Feeds

Thunderstorms found to squirt antimatter into space

NASA sat pelted with positrons from around planet

Security for virtualized datacentres

Top NASA boffins analysing data from a gamma-ray telescope satellite in orbit above the Earth say they have discovered that thunderstorms, in addition to the various other things they do, emit "beams of antimatter" out of their tops.

"These signals are the first direct evidence that thunderstorms make antimatter particle beams," said Michael Briggs, a member of NASA's Gamma-ray Burst Monitor (GBM) team. Briggs was addressing a conference in Seattle this week.

The GBM whose readings Briggs and his colleagues have been poring over is mounted aboard the Fermi gamma-ray space telescope. Though primarily intended to peer deep into the universe to probe the various kinds of high-energy events which produce gamma rays (punchiest of all the various types of radiation to be found along the electromagnetic spectrum), Fermi has also proven handy for observing things on the Earth beneath it.

Specifically, Briggs and his chums have been using the gamma burst instrument to observe a phenomenon known as terrestrial gamma flashes (TGFs), brief bursts of intense radiation associated with lightning storms. Something on the order of 500 TGFs are thought to occur worldwide every day, but normally they pass undetected - Fermi has logged just 130 since being launched in 2008.

Quite apart from gamma ray blasts, already pretty high powered stuff, the Fermi boffins now believe that TGF events also cause thunderstorms to cough antimatter (in the form of positrons, anti-electrons) out of the upper atmosphere as well. In one particular case, a powerful thunderstorm over Zambia actually peppered the Fermi spacecraft with positrons despite the fact that Fermi was 2,800 miles away above Egypt at the time.

This might seem to be impossible, as the spacecraft's low orbit meant that it was shielded from the thunderstorm by the curvature of the Earth - the storm was well below its horizon. But the high-energy positrons belching from the top of the storm, being charged, were naturally affected by the Earth's magnetic field.

"Even though Fermi couldn't see the storm, the spacecraft nevertheless was magnetically connected to it," says Joseph Dwyer, another NASA gamma boffin. "The TGF produced high-speed electrons and positrons, which then rode up Earth's magnetic field to strike the spacecraft."

Rather than zapping out into space on a straight line like the gamma rays, the antimatter hurtled round the planet along the curving field lines and struck the orbiting Fermi. The positrons then annihilated themselves as they encountered normal matter within the satellite, and the entire mass involved was converted into more gamma rays: ones with the giveaway energy of 511,000 electron-volts, a sure sign that positrons have been annihilating themselves. These rays were of course sniffed at once by the GBM, much to the gratification of Briggs, Dwyer and their colleagues.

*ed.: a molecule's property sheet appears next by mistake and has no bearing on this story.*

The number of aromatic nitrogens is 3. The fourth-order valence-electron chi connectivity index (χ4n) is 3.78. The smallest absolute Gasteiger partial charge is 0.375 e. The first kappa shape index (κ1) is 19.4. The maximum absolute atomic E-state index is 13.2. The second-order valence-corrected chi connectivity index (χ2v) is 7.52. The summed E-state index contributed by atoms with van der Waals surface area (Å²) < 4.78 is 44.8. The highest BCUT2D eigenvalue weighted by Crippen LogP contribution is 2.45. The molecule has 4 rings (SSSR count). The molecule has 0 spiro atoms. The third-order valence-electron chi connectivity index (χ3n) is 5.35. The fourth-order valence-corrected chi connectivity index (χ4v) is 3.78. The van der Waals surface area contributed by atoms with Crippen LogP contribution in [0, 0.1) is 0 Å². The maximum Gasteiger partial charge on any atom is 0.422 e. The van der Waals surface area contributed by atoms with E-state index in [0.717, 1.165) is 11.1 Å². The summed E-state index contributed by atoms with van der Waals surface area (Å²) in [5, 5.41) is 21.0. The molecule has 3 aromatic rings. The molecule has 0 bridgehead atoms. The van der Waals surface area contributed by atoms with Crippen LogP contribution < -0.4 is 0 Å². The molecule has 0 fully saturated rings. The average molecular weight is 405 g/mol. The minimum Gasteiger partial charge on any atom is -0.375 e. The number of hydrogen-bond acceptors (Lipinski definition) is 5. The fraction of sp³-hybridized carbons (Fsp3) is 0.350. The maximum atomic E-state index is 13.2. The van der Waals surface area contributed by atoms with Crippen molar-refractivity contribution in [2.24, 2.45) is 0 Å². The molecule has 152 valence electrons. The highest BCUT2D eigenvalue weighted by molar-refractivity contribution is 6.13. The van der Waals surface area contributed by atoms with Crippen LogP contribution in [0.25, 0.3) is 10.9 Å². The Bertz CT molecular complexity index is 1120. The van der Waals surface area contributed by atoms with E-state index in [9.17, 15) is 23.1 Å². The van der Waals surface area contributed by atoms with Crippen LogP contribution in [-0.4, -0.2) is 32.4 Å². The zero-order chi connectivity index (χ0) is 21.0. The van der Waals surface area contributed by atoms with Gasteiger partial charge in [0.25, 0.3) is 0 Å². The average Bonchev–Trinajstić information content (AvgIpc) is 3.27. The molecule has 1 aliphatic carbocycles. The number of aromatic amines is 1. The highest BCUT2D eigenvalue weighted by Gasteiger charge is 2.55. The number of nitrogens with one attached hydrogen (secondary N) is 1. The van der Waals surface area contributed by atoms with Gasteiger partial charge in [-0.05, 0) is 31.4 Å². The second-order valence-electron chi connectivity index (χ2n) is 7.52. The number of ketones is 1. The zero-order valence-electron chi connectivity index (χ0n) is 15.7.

"The Fermi results put us a step closer to understanding how TGFs work," said Steven Cummer, also of the Fermi boffinry crew. "We still have to figure out what is special about these storms and the precise role lightning plays in the process."

There's more on the thunderstorm gamma-ray antimatter space blast discoveries here, courtesy of NASA. ®

Internet Security Threat Report 2014

More from The Register

next story
SECRET U.S. 'SPACE WARPLANE' set to return from SPY MISSION
Robot minishuttle X-37B returns after almost 2 years in orbit
LOHAN crash lands on CNN
Overflies Die Welt en route to lively US news vid
'Utter killjoy Reg hacks have NEVER BEEN LAID', writes a fan
'Shuddit, smarty pants!' Some readers reacted badly to our last Doctor Who review ...
Experts brand LOHAN's squeaky-clean box
Phytosanitary treatment renders Vulture 2 crate fit for export
Carry On Cosmonaut: Willful Child is a poor taste Star Trek parody
Cringeworthy, crude and crass jokes abound in Steven Erikson’s sci-fi debut
White LED lies: It's great, but Nobel physics prize-winning great?
How artificial lighting could offer an artificial promise
NASA eyeballs SOLAR HEAT BOMBS, MINI-TORNADOES and NANOFLARES on Sun
Astro boffins probe fiery star's hidden depths
prev story

Whitepapers

Forging a new future with identity relationship management
Learn about ForgeRock's next generation IRM platform and how it is designed to empower CEOS's and enterprises to engage with consumers.
Win a year’s supply of chocolate
There is no techie angle to this competition so we're not going to pretend there is, but everyone loves chocolate so who cares.
Why cloud backup?
Combining the latest advancements in disk-based backup with secure, integrated, cloud technologies offer organizations fast and assured recovery of their critical enterprise data.
High Performance for All
While HPC is not new, it has traditionally been seen as a specialist area – is it now geared up to meet more mainstream requirements?
Saudi Petroleum chooses Tegile storage solution
A storage solution that addresses company growth and performance for business-critical applications of caseware archive and search along with other key operational systems.